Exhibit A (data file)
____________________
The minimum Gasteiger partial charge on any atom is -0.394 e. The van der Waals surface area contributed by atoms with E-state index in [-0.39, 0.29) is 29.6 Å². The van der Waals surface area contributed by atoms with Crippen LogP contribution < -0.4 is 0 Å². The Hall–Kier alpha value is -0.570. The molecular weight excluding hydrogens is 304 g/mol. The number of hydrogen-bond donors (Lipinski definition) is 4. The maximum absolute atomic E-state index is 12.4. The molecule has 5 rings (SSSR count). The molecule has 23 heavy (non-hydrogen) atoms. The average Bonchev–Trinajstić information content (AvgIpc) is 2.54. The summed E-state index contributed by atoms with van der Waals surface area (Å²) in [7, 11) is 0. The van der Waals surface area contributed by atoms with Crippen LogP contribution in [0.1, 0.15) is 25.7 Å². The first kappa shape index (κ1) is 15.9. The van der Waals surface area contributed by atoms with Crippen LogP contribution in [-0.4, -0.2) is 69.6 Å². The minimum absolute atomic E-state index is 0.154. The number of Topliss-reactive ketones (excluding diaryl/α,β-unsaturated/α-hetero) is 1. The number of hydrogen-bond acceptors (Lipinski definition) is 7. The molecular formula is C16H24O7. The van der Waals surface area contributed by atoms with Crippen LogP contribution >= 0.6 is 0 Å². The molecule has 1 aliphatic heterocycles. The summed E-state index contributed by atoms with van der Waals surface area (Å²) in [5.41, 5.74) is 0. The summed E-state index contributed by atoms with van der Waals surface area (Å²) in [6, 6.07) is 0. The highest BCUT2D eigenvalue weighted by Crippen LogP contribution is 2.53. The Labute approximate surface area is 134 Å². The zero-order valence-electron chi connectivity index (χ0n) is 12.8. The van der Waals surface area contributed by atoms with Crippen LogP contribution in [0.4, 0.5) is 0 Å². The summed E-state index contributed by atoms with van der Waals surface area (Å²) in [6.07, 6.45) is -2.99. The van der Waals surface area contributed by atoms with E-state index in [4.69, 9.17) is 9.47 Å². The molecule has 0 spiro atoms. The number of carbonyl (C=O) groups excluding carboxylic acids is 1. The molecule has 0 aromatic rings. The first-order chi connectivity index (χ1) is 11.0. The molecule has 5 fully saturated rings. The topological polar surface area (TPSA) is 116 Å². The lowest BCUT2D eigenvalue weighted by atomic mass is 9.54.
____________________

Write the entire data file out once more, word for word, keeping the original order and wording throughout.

The minimum Gasteiger partial charge on any atom is -0.394 e. The van der Waals surface area contributed by atoms with E-state index in [-0.39, 0.29) is 29.6 Å². The van der Waals surface area contributed by atoms with Crippen LogP contribution < -0.4 is 0 Å². The Hall–Kier alpha value is -0.570. The molecular weight excluding hydrogens is 304 g/mol. The number of hydrogen-bond donors (Lipinski definition) is 4. The maximum absolute atomic E-state index is 12.4. The molecule has 5 rings (SSSR count). The molecule has 23 heavy (non-hydrogen) atoms. The average Bonchev–Trinajstić information content (AvgIpc) is 2.54. The summed E-state index contributed by atoms with van der Waals surface area (Å²) in [7, 11) is 0. The van der Waals surface area contributed by atoms with Crippen LogP contribution in [0.1, 0.15) is 25.7 Å². The first kappa shape index (κ1) is 15.9. The van der Waals surface area contributed by atoms with Crippen LogP contribution in [-0.4, -0.2) is 69.6 Å². The minimum absolute atomic E-state index is 0.154. The number of Topliss-reactive ketones (excluding diaryl/α,β-unsaturated/α-hetero) is 1. The number of hydrogen-bond acceptors (Lipinski definition) is 7. The molecular formula is C16H24O7. The van der Waals surface area contributed by atoms with Crippen LogP contribution >= 0.6 is 0 Å². The molecule has 1 aliphatic heterocycles. The summed E-state index contributed by atoms with van der Waals surface area (Å²) in [5.41, 5.74) is 0. The summed E-state index contributed by atoms with van der Waals surface area (Å²) in [6, 6.07) is 0. The highest BCUT2D eigenvalue weighted by Crippen LogP contribution is 2.53. The Labute approximate surface area is 134 Å². The zero-order valence-electron chi connectivity index (χ0n) is 12.8. The van der Waals surface area contributed by atoms with Crippen LogP contribution in [0.4, 0.5) is 0 Å². The summed E-state index contributed by atoms with van der Waals surface area (Å²) in [6.07, 6.45) is -2.99. The van der Waals surface area contributed by atoms with E-state index in [4.69, 9.17) is 9.47 Å². The molecule has 0 spiro atoms. The number of carbonyl (C=O) groups excluding carboxylic acids is 1. The molecule has 0 aromatic rings. The first-order chi connectivity index (χ1) is 11.0. The molecule has 5 fully saturated rings. The topological polar surface area (TPSA) is 116 Å². The lowest BCUT2D eigenvalue weighted by atomic mass is 9.54.